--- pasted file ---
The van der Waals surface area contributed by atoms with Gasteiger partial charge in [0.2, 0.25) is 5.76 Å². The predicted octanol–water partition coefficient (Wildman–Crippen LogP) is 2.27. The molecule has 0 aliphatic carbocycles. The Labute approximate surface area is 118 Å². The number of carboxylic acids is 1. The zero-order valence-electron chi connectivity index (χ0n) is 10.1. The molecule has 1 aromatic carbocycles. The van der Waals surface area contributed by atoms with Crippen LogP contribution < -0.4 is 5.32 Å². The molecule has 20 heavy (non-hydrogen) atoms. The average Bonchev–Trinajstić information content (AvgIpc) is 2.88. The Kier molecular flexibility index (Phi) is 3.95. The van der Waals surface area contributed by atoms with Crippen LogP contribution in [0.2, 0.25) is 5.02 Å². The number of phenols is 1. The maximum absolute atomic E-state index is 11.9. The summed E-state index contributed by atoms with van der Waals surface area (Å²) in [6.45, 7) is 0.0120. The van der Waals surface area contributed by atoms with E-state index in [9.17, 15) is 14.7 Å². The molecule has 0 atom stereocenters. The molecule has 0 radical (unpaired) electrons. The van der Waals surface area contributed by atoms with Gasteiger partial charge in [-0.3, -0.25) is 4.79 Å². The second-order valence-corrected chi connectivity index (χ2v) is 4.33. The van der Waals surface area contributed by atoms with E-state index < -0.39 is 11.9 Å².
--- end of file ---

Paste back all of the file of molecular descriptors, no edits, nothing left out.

The van der Waals surface area contributed by atoms with Gasteiger partial charge in [0.2, 0.25) is 5.76 Å². The predicted octanol–water partition coefficient (Wildman–Crippen LogP) is 2.27. The molecule has 0 aliphatic carbocycles. The Labute approximate surface area is 118 Å². The number of carboxylic acids is 1. The zero-order valence-electron chi connectivity index (χ0n) is 10.1. The molecule has 1 aromatic carbocycles. The van der Waals surface area contributed by atoms with Crippen LogP contribution < -0.4 is 5.32 Å². The molecule has 20 heavy (non-hydrogen) atoms. The average Bonchev–Trinajstić information content (AvgIpc) is 2.88. The Kier molecular flexibility index (Phi) is 3.95. The van der Waals surface area contributed by atoms with Crippen LogP contribution in [0.2, 0.25) is 5.02 Å². The number of phenols is 1. The maximum absolute atomic E-state index is 11.9. The summed E-state index contributed by atoms with van der Waals surface area (Å²) in [6.45, 7) is 0.0120. The van der Waals surface area contributed by atoms with E-state index in [9.17, 15) is 14.7 Å². The molecule has 0 atom stereocenters. The molecule has 0 radical (unpaired) electrons. The van der Waals surface area contributed by atoms with Gasteiger partial charge in [-0.3, -0.25) is 4.79 Å². The second-order valence-corrected chi connectivity index (χ2v) is 4.33. The van der Waals surface area contributed by atoms with E-state index < -0.39 is 11.9 Å².